Radio Caroline 50th Anniversary News Roundup

With the 50th anniversary of Radio Caroline starting broadcasting from the m.v. Caroline, 5 miles off the Harwich coast on Easter Sunday, 29th March 1964, here is a quick roundup of what the media have to say…

Tim Muffet for the BBC introduces a short 3 minute video about Radio Caroline’s first 50 years. It includes Simon Dee, Tony Prince and Tony Blackburn. You’ll also find another short video and report from BBC Essex here. Plus there’s a report by Laurence Cawley about the the Swedish guy who first pressed Radio Caroline’s ‘on’ button to start the UK’s music radio revolution.

ITV have compiled a three part video series about Radio Caroline to commemorate its 50th anniversary since its start in March 1964. The first part is presented by David Johns and includes contributions by then BBC Director General, Frank Gillard, DJ Keith Skues, Paul Graham, Roger Day and then Postmaster General, Tony Benn. There’s also an illustrated article here and we certainly agree with Peter Moore’s view:
The UK radio industry does a brilliant job of serving its shareholders but it’s so corporate they seem to have forgotten that the end product is the listener…”. The full version of ITV’s Radio Caroline Birthday Feature by David Johns is now here.

Also on the ITV website is a video interview with one of the very first Radio Caroline DJs who is now a Conservative MP, Sir Roger Gale.

Under the title: “How a radio ship and 7 men shook up Britain in 1964“, Colin Morrison traces in fascinating detail – some of it little known – Radio Caroline’s launch and the people behind it, including some figures who preferred to remain in the shadows.

The Liverpool Echo and Wirral News both report plans to celebrate the anniversary with broadcasts from The Mersey Bar Lightship, berthed at Liverpool’s Canning Dock.

The Daily Telegraph interviews one of Radio Caroline’s best remembered DJ’s, Dave Lee Travis with some of his experiences while on Radio Caroline South in the 1960’s on board the m.v. Mi Amigo.

Interesting illustrated article by Dominic Midgley of the Daily Express under the title: Radio Caroline was the boat that rocked the music business.

Nicola Jordan in Kent Online wishes Radio Caroline Happy Birthday with a fascinating illustrated article.

In the Lincolnshire Echo former Radio Caroline and Radio City DJ Tom Edwards recalls his pirate radio days.

The Orange news site has an interesting article by an unnamed personality who used to work both for Radio City and Radio Caroline back in the 1960s.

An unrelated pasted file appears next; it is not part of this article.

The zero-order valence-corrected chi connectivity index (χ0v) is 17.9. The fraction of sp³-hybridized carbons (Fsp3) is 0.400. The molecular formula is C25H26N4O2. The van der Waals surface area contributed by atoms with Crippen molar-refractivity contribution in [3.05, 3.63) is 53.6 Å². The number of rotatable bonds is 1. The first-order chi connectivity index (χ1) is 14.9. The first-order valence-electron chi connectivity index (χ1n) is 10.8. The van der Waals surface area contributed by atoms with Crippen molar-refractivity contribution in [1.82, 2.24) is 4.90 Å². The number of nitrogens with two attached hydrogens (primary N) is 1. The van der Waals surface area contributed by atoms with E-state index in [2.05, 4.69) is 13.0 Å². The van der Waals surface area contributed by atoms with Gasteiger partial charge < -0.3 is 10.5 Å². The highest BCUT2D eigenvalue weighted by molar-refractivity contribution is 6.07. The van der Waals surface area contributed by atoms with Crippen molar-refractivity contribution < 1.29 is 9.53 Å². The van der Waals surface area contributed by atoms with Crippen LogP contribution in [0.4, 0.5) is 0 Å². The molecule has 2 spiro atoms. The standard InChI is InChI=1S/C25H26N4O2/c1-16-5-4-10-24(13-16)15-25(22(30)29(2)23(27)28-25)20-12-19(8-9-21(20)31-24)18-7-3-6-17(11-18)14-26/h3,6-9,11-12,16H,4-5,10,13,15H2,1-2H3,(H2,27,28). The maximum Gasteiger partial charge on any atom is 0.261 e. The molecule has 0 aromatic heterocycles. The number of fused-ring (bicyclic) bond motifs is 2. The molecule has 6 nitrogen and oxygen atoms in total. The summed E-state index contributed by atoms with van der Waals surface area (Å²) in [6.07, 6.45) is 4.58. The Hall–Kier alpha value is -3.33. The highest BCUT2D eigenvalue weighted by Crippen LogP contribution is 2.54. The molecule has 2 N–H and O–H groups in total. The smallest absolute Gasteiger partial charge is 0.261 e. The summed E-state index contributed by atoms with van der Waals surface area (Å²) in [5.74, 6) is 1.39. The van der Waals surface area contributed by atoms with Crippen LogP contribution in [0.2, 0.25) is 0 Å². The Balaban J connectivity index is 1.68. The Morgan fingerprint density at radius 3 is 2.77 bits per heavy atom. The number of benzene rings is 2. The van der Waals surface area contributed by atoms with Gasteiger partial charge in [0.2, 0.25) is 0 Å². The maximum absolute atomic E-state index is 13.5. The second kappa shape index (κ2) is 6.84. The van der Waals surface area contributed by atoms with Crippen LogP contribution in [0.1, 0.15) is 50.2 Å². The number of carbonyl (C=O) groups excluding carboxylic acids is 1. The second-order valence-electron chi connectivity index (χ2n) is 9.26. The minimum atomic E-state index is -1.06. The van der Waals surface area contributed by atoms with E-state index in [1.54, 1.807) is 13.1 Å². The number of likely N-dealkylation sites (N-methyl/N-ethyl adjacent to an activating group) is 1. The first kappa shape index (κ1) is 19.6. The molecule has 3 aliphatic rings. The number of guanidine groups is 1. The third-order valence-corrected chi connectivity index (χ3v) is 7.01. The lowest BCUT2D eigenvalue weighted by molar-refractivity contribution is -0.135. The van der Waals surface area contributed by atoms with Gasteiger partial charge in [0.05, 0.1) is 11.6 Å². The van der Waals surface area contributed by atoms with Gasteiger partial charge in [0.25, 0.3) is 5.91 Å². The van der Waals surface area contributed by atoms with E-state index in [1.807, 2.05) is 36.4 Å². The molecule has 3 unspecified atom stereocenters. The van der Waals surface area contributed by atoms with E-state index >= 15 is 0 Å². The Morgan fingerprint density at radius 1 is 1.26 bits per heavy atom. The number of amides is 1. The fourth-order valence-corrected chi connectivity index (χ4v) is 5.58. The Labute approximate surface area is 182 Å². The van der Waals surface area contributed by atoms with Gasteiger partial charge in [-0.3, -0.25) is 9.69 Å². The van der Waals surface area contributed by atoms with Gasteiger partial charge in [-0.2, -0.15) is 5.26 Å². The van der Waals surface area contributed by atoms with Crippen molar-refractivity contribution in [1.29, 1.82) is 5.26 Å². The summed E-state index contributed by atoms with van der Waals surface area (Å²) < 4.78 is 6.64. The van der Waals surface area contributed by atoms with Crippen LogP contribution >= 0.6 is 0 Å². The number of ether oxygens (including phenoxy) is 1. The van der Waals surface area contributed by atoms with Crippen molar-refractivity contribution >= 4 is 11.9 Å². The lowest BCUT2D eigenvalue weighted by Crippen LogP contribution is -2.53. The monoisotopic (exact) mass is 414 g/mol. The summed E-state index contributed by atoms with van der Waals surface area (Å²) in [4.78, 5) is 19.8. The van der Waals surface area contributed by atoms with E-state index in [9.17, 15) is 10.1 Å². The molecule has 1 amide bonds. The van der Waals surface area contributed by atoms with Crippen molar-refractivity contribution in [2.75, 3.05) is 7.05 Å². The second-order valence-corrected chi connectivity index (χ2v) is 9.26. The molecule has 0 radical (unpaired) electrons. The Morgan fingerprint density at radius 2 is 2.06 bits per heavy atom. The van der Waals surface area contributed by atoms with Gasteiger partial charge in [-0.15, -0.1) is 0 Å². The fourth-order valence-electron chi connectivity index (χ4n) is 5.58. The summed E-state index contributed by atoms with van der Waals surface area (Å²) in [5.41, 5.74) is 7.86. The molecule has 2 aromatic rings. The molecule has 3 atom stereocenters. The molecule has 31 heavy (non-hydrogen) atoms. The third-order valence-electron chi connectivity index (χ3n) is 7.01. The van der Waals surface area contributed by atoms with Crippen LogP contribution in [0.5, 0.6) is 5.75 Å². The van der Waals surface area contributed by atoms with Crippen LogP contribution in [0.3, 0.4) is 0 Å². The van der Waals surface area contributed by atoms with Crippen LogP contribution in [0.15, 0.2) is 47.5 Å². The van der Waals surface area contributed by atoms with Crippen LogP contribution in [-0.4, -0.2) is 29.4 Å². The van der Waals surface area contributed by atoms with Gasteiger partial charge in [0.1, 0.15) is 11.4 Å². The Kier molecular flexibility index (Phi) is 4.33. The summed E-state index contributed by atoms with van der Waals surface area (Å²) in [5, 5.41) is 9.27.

Dmitry Vostok’s article in The Voice of Russia has an interview with Peter Moore, the current manager of Radio Caroline online.

And Paul Riismandel’s also provides some useful info on upcoming Radio Caroline celebrations.

If you’re interested in a time-line of 1964-1965 events in offshore pirate radio history then you’ll find it at The list of events covers not only Radio Caroline, but also the comings and goings of other offshore stations… Radios Atlanta, Sutch, Invicta, Noordzee, City, Syd, London, King, 390, Tower, Essex and Radio Scotland.

End Of UK LW Broadcasting In Sight?

Interesting to see how Russian state-run Radio Rossii suddenly chopped all its longwave services a few days ago.

Looks like it’s going away… analog AM on the LF frequencies will soon be dead. How long is it since you saw a radio receiver with long wave?

Politically it’s interesting to see the way in which Russia works. One day LW is there and the next day it’s gone… no warning to listeners (or anyone else for that matter), no consultation… that’s what virtual dictator rule is like.

Looking forward a few years, what will happen to those LF frequencies? Do you remember the US Defense Dept built an immense and very expensive station in Alaska using LF frequencies to communicate with submarines around the world. It was the only way they found to communicate over vast distances and underwater. Think it was called LORAN and it got the nickname “the woodpecker” by the interference it caused. Now it seems to have quietly died.

Will anyone have a use for these low frequencies? Don’t forget that DRM can be encoded and used even down to LF frequencies. Perhaps, just perhaps, in years, there’ll be public digital broadasts on LF digital.

New multi-platform chipsets are now comming to market. These multi-system decoder chips are a great advance – if they perform well across such a wide standards. Interesting that all emphasis currently seems to aim at the car market. When will the table top receiver market pick it up?

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